Experimental and Theoretical Modeling of Behavior of 3D-Printed Polymers Under Collision With a Rigid Rod
The behavior of five different 3D-printed polymers has been analyzed both theoretically and experimentally under low-speed collision conditions. The impact of a rigid rod with a flat specimen fabricated of 3D-printed materials was analyzed. An experimental setup has been designed in order to capture the motion of the rod during the impact using a high-speed camera. Image processing algorithms were developed to estimate the velocity before and after the impact as well as the coefficient of restitution. Also, permanent deformations after the impact were scanned with an optical profilometer. In this work, a theoretical formulation for the contact force during the impact is proposed. The impact was divided into two phases, compression and restitution, in which materials considered elastic–plastic in the first and fully elastic in the second one. The experimental results are used to measure the damping coefficient. Results show a good correlation between the proposed formulation for the contact force and the behavior of materials.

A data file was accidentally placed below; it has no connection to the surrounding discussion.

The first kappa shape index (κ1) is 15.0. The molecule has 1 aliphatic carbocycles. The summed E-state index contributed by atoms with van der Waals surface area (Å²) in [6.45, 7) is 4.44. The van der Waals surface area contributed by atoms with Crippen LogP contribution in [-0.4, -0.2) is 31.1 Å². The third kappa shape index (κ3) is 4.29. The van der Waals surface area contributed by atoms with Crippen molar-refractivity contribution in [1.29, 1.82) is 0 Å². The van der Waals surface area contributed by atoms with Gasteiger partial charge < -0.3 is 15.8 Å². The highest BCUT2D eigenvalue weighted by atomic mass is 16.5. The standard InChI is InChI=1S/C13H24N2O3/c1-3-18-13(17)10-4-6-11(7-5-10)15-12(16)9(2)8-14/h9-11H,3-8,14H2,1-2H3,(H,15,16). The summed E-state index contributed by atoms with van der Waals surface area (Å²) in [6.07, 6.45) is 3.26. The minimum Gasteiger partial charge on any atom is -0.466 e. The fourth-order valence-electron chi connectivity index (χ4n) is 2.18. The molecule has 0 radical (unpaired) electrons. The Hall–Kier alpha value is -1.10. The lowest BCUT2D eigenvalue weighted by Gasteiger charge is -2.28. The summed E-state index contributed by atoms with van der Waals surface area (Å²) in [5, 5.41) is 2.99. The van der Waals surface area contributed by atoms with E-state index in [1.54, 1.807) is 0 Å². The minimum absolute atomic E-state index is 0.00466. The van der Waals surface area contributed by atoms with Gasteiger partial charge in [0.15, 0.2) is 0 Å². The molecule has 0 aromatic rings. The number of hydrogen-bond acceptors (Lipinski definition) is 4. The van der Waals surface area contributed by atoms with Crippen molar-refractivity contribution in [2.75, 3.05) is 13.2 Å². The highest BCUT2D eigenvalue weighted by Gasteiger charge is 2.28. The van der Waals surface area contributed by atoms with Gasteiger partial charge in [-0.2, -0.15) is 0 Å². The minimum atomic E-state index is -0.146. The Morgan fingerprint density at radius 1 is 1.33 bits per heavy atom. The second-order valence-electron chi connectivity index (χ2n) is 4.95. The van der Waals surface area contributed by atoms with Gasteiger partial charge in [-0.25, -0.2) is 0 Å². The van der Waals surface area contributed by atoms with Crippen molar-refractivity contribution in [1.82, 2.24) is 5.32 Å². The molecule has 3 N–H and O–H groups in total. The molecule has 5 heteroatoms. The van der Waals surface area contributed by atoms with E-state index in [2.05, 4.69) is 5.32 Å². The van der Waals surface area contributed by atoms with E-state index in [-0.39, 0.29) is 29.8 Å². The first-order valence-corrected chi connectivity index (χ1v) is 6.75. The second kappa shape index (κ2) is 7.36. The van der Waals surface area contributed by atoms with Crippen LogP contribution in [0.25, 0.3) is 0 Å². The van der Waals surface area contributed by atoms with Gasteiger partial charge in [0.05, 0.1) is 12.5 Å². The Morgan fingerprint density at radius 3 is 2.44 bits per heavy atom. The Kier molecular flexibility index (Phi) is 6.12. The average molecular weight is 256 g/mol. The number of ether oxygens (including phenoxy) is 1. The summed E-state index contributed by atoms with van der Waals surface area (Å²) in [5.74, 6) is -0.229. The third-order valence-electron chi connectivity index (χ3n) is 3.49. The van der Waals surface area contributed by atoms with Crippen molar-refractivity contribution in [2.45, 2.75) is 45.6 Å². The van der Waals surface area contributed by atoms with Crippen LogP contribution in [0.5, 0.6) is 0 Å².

Kardel, Kamran, Hamid Ghaednia, Andres L. Carrano, Dan B. Marghitu.
"Experimental and Theoretical Modeling of Behavior of 3D-Printed Polymers Under Collision With a Rigid Rod."
Additive Manufacturing, 14: 87-94: Elsevier.
doi: 10.1016/j.addma.2017.01.004 source: https://www.sciencedirect.com/science/article/pii/S2214860417300301?via%3Dihub